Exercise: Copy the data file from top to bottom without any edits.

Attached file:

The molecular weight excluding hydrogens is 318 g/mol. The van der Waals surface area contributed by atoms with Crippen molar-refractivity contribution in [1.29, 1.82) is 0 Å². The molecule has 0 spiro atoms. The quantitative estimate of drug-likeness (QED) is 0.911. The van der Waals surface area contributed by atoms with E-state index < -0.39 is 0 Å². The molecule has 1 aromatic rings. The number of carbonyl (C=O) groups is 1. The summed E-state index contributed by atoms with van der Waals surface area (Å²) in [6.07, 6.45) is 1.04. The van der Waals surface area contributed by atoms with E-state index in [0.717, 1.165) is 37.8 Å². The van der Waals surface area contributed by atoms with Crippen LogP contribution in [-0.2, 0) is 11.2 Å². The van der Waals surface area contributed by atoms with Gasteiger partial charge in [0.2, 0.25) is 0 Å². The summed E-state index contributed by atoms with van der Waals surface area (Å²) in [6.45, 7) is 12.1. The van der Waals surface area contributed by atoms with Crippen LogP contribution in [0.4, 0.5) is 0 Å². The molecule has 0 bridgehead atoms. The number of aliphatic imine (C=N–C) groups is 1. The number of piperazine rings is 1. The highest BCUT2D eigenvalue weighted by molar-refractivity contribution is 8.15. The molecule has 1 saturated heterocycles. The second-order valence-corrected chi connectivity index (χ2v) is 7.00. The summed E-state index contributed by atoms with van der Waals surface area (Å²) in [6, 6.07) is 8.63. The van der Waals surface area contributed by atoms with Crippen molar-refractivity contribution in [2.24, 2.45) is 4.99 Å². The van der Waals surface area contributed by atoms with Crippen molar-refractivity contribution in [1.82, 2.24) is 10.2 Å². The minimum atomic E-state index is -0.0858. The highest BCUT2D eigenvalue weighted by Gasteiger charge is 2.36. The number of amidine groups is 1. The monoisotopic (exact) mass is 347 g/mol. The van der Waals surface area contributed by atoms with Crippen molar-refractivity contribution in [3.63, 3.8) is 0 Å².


The molecular weight excluding hydrogens is 318 g/mol. The van der Waals surface area contributed by atoms with Crippen molar-refractivity contribution in [1.29, 1.82) is 0 Å². The molecule has 0 spiro atoms. The quantitative estimate of drug-likeness (QED) is 0.911. The van der Waals surface area contributed by atoms with E-state index < -0.39 is 0 Å². The molecule has 1 aromatic rings. The number of carbonyl (C=O) groups is 1. The summed E-state index contributed by atoms with van der Waals surface area (Å²) in [6.07, 6.45) is 1.04. The van der Waals surface area contributed by atoms with E-state index in [0.717, 1.165) is 37.8 Å². The van der Waals surface area contributed by atoms with Crippen LogP contribution in [-0.2, 0) is 11.2 Å². The van der Waals surface area contributed by atoms with Gasteiger partial charge in [0.2, 0.25) is 0 Å². The summed E-state index contributed by atoms with van der Waals surface area (Å²) in [6.45, 7) is 12.1. The van der Waals surface area contributed by atoms with Crippen LogP contribution in [0.4, 0.5) is 0 Å². The molecule has 0 bridgehead atoms. The number of aliphatic imine (C=N–C) groups is 1. The number of piperazine rings is 1. The highest BCUT2D eigenvalue weighted by molar-refractivity contribution is 8.15. The molecule has 1 saturated heterocycles. The second-order valence-corrected chi connectivity index (χ2v) is 7.00. The summed E-state index contributed by atoms with van der Waals surface area (Å²) in [6, 6.07) is 8.63. The van der Waals surface area contributed by atoms with Crippen molar-refractivity contribution in [2.24, 2.45) is 4.99 Å². The van der Waals surface area contributed by atoms with Crippen molar-refractivity contribution in [1.82, 2.24) is 10.2 Å². The minimum atomic E-state index is -0.0858. The highest BCUT2D eigenvalue weighted by Gasteiger charge is 2.36. The number of amidine groups is 1. The monoisotopic (exact) mass is 347 g/mol. The van der Waals surface area contributed by atoms with Crippen molar-refractivity contribution in [3.63, 3.8) is 0 Å².